<b>Swann Auction Galleries Mar 8:</b> <i>L'Escole des Filles</i>, likely third edition of the first work of pornographic fiction in French, 1676. $8,000 to $12,000.
    <b>Swann Auction Galleries Mar 8:<br>Early Printed, Medical, Scientific & Travel Books</b>
    <b>Swann Auction Galleries Mar 8:</b> Illuminated Book of Hours in Latin on vellum, Flanders, early 16th century. $6,000 to $9,000.
    <b>Swann Auction Galleries Mar 8:</b> Johannes Regiomontanus, <i>Calendarium,</i> Venice, 1485. $8,000 to $12,000.
    <b>Swann Auction Galleries Mar 8:</b> Pedro de Medina, <i>Libro d[e] gra[n]dezas y cosas memorables de España,</i> Alcalá de Henares, 1566. $3,000 to $5,000.
    <b>Swann Auction Galleries Mar 8:<br>Early Printed, Medical, Scientific & Travel Books</b>
    <b>Swann Auction Galleries Mar 8:</b><br>Luis de Lucena, <i>Arte de Ajedres,</i> Salamanca, circa 1496-97. $10,000 to $15,000.
    <b>Swann Auction Galleries Mar 8:</b> Andrés Serrano, <i>Los Siete Principes de los Ángeles, válidos de Rey del Cielo,</i> Spain, 1707. $800 to $1,200.
    <b>Swann Auction Galleries Mar 8:</b> Johannes de Sacrobosco, <i>Sphaera mundi,</i> first illustrated edition, Venice, 1478. $15,000 to $20,000.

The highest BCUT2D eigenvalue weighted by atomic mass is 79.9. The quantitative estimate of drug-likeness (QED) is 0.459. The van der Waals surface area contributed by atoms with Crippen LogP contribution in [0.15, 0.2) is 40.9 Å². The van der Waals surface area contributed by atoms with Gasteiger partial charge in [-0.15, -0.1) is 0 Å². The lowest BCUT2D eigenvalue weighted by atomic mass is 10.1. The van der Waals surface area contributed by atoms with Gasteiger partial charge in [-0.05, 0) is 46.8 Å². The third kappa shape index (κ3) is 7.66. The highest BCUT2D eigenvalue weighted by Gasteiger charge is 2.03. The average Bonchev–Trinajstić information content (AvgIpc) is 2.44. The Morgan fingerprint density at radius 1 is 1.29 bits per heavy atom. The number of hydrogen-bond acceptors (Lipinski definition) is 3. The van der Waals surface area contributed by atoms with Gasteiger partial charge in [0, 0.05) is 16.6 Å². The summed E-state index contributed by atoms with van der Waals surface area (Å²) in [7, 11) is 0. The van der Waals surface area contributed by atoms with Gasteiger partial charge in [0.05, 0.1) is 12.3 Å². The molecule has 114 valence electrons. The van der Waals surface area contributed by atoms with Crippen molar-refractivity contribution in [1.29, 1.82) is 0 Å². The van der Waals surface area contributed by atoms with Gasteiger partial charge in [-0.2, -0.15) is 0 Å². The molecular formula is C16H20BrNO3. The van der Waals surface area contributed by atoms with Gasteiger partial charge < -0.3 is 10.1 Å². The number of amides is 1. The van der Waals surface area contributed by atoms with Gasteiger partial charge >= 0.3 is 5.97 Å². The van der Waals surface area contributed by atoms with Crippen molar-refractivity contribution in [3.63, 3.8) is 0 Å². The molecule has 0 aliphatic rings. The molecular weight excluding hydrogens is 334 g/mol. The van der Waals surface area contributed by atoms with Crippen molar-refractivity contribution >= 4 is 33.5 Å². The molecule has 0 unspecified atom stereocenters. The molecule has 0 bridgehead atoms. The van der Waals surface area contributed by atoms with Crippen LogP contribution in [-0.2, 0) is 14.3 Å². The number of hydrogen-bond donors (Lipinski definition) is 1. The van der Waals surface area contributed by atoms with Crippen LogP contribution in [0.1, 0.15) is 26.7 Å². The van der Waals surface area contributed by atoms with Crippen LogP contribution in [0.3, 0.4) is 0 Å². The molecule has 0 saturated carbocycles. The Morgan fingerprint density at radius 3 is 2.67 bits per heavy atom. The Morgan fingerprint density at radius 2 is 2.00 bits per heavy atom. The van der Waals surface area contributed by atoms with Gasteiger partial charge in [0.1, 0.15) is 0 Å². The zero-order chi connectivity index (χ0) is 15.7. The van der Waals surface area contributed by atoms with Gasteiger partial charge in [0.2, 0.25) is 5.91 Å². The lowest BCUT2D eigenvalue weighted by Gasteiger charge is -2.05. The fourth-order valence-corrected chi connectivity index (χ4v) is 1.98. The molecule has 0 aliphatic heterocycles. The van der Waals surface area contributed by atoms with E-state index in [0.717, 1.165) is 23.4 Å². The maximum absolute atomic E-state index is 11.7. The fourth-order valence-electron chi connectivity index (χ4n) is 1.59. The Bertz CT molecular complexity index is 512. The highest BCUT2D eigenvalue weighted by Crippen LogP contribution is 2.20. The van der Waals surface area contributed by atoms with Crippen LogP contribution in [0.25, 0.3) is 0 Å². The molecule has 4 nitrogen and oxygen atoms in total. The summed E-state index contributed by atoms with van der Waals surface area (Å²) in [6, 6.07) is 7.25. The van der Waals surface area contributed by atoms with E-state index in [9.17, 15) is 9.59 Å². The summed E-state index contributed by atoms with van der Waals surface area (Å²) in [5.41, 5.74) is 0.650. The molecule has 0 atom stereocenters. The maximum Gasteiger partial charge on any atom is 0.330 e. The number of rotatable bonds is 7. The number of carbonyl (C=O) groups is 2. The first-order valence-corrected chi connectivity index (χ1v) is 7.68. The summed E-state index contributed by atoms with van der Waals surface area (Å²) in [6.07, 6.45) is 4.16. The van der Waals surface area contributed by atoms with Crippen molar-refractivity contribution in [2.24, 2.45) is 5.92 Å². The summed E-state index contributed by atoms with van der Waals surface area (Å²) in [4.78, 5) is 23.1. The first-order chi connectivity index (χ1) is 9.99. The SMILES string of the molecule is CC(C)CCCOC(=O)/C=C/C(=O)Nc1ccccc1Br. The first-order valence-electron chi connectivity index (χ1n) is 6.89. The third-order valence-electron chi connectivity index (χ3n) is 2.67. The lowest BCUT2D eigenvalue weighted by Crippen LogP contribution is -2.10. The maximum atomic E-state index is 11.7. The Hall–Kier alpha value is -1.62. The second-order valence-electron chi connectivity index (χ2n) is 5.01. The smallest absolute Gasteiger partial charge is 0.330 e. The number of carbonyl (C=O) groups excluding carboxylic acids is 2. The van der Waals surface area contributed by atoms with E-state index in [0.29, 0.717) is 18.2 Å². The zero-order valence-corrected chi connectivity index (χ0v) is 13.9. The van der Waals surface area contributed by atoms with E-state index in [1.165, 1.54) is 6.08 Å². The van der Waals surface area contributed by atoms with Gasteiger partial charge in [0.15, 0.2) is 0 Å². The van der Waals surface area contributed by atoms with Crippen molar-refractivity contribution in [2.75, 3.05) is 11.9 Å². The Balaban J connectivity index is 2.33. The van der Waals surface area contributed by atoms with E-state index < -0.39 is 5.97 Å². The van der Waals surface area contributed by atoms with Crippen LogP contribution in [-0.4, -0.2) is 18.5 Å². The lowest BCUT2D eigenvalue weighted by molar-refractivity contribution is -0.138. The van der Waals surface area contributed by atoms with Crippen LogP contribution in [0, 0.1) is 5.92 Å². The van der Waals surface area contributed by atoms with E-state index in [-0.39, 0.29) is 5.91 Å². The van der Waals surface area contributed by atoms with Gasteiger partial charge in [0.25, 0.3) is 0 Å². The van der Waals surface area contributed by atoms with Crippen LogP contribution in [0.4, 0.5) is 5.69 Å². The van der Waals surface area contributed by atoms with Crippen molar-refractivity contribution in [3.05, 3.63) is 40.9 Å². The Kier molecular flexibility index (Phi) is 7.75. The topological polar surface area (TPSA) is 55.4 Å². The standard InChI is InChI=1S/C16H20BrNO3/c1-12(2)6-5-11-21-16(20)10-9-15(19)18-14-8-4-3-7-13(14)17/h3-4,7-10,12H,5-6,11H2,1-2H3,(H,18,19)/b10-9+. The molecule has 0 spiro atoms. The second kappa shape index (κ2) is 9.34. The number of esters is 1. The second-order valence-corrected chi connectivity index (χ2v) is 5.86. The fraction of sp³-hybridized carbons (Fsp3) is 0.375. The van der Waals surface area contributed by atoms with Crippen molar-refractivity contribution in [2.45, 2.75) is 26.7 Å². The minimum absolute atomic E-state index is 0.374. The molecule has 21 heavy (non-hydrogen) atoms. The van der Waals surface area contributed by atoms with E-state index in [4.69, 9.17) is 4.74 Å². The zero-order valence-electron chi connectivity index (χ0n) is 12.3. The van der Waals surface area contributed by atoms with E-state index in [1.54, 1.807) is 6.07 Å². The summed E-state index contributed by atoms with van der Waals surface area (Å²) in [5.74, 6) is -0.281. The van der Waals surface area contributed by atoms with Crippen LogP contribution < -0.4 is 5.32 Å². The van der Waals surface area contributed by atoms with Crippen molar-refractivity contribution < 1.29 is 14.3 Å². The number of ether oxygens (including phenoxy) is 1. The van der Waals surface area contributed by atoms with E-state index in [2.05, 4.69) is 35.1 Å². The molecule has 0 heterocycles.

• <b>Bonhams, Feb. 11:</b> A Rare 3-rotor German Enigma I Enciphering Machine. $70,000 to $90,000
    <b>Bonhams, Feb. 11:</b> Important collection of correspondence between Werner Heisenberg and Bruno Rossi. $40,000 to $60,000
    <b>Bonhams, Feb. 11:</b> Walt Whitman Autograph manuscript containing his thoughts on death. $20,000 to $30,000
    <b>Bonhams, Feb. 11:</b> David Roberts. <i>Holy Land</i>. Six volumes. 1842-1849. First edition. $15,000 to $25,000
    <b>Bonhams, Feb. 11:</b> Extensive collection of Ray Bradbury's primary works, most signed or inscribed. $15,000 to $20,000
    <b>Bonhams, Feb. 11:</b> Peter Force. Declaration of Independence. $12,000 to $18,000
    <b>Bonhams, Feb. 11:</b> Steinbeck. <i>Grapes of Wrath</i>. A fine copy of the first edition. $10,000 to $15,000
    <b>Bonhams, Feb. 11:</b> Lewis & Clark. <i>Travels to the Source of the Missouri River</i>... First English edition, extra-illustrated. 1814. $10,000 to 15,000
    <b>Bonhams, Feb. 11:</b> Manuscript document signed by Nuno de Guzman relating to Hernan Cortes, 1528. $8,000 to $12,000
    <b>Bonhams, Feb. 11:</b> “Nos los inquisidores..." The first book in English printed West of the Mississippi. [1787]. $5,000 to $8,000.